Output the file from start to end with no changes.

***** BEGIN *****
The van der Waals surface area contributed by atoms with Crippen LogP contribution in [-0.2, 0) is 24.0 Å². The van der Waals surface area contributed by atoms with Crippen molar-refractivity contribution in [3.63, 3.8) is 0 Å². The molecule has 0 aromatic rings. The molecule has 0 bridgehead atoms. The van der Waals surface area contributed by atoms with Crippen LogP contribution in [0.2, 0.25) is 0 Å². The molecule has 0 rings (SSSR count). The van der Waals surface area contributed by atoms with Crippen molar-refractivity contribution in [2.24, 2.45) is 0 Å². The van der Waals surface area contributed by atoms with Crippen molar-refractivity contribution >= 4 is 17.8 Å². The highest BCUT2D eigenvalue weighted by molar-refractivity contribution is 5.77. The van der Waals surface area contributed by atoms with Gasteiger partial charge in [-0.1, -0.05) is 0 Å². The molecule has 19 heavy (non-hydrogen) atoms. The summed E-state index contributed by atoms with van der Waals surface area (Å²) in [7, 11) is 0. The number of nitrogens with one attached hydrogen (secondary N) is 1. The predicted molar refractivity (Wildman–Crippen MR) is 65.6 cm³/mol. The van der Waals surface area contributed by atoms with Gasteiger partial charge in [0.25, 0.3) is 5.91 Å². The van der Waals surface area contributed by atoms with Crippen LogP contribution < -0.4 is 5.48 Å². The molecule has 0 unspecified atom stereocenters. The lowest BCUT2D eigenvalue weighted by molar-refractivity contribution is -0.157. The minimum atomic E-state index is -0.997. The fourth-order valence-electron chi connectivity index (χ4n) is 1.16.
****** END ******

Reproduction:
The van der Waals surface area contributed by atoms with Crippen LogP contribution in [-0.2, 0) is 24.0 Å². The van der Waals surface area contributed by atoms with Crippen molar-refractivity contribution in [3.63, 3.8) is 0 Å². The molecule has 0 aromatic rings. The molecule has 0 bridgehead atoms. The van der Waals surface area contributed by atoms with Crippen LogP contribution in [0.2, 0.25) is 0 Å². The molecule has 0 rings (SSSR count). The van der Waals surface area contributed by atoms with Crippen molar-refractivity contribution in [2.24, 2.45) is 0 Å². The van der Waals surface area contributed by atoms with Crippen molar-refractivity contribution >= 4 is 17.8 Å². The highest BCUT2D eigenvalue weighted by molar-refractivity contribution is 5.77. The van der Waals surface area contributed by atoms with Gasteiger partial charge in [-0.1, -0.05) is 0 Å². The molecule has 19 heavy (non-hydrogen) atoms. The summed E-state index contributed by atoms with van der Waals surface area (Å²) in [7, 11) is 0. The number of nitrogens with one attached hydrogen (secondary N) is 1. The predicted molar refractivity (Wildman–Crippen MR) is 65.6 cm³/mol. The van der Waals surface area contributed by atoms with Gasteiger partial charge in [0.25, 0.3) is 5.91 Å². The van der Waals surface area contributed by atoms with Crippen LogP contribution < -0.4 is 5.48 Å². The molecule has 0 unspecified atom stereocenters. The lowest BCUT2D eigenvalue weighted by molar-refractivity contribution is -0.157. The minimum atomic E-state index is -0.997. The fourth-order valence-electron chi connectivity index (χ4n) is 1.16.